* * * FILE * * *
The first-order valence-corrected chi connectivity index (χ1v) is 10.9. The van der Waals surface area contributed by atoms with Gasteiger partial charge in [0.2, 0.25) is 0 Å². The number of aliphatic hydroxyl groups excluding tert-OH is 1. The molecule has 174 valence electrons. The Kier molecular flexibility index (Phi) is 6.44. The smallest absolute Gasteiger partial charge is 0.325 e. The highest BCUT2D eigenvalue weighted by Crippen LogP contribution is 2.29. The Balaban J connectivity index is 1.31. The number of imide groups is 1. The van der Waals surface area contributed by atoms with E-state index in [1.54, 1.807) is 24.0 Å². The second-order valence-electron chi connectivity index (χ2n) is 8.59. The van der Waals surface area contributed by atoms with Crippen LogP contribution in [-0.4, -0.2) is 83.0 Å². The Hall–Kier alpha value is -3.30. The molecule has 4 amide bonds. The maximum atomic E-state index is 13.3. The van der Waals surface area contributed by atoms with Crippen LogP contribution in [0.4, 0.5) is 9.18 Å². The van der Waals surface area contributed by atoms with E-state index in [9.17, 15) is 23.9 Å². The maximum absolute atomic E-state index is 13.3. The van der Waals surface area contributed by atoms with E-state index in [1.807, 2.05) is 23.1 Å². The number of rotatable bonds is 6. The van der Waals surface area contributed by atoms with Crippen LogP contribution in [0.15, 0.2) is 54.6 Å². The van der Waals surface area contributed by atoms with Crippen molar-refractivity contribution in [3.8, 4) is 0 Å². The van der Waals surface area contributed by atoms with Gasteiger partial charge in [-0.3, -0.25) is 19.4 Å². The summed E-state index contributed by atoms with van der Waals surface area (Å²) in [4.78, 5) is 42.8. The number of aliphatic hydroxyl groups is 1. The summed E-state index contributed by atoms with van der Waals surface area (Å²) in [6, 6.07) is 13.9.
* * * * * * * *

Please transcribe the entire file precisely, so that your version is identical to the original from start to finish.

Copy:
The first-order valence-corrected chi connectivity index (χ1v) is 10.9. The van der Waals surface area contributed by atoms with Gasteiger partial charge in [0.2, 0.25) is 0 Å². The number of aliphatic hydroxyl groups excluding tert-OH is 1. The molecule has 174 valence electrons. The Kier molecular flexibility index (Phi) is 6.44. The smallest absolute Gasteiger partial charge is 0.325 e. The highest BCUT2D eigenvalue weighted by Crippen LogP contribution is 2.29. The Balaban J connectivity index is 1.31. The number of imide groups is 1. The van der Waals surface area contributed by atoms with E-state index in [1.54, 1.807) is 24.0 Å². The second-order valence-electron chi connectivity index (χ2n) is 8.59. The van der Waals surface area contributed by atoms with Crippen LogP contribution in [-0.4, -0.2) is 83.0 Å². The Hall–Kier alpha value is -3.30. The molecule has 4 amide bonds. The maximum atomic E-state index is 13.3. The van der Waals surface area contributed by atoms with Crippen LogP contribution in [0.4, 0.5) is 9.18 Å². The van der Waals surface area contributed by atoms with E-state index in [9.17, 15) is 23.9 Å². The maximum absolute atomic E-state index is 13.3. The van der Waals surface area contributed by atoms with E-state index in [1.807, 2.05) is 23.1 Å². The number of rotatable bonds is 6. The van der Waals surface area contributed by atoms with Crippen LogP contribution in [0.15, 0.2) is 54.6 Å². The van der Waals surface area contributed by atoms with Crippen molar-refractivity contribution in [3.8, 4) is 0 Å². The van der Waals surface area contributed by atoms with Gasteiger partial charge in [-0.3, -0.25) is 19.4 Å². The summed E-state index contributed by atoms with van der Waals surface area (Å²) in [4.78, 5) is 42.8. The number of aliphatic hydroxyl groups is 1. The summed E-state index contributed by atoms with van der Waals surface area (Å²) in [6, 6.07) is 13.9.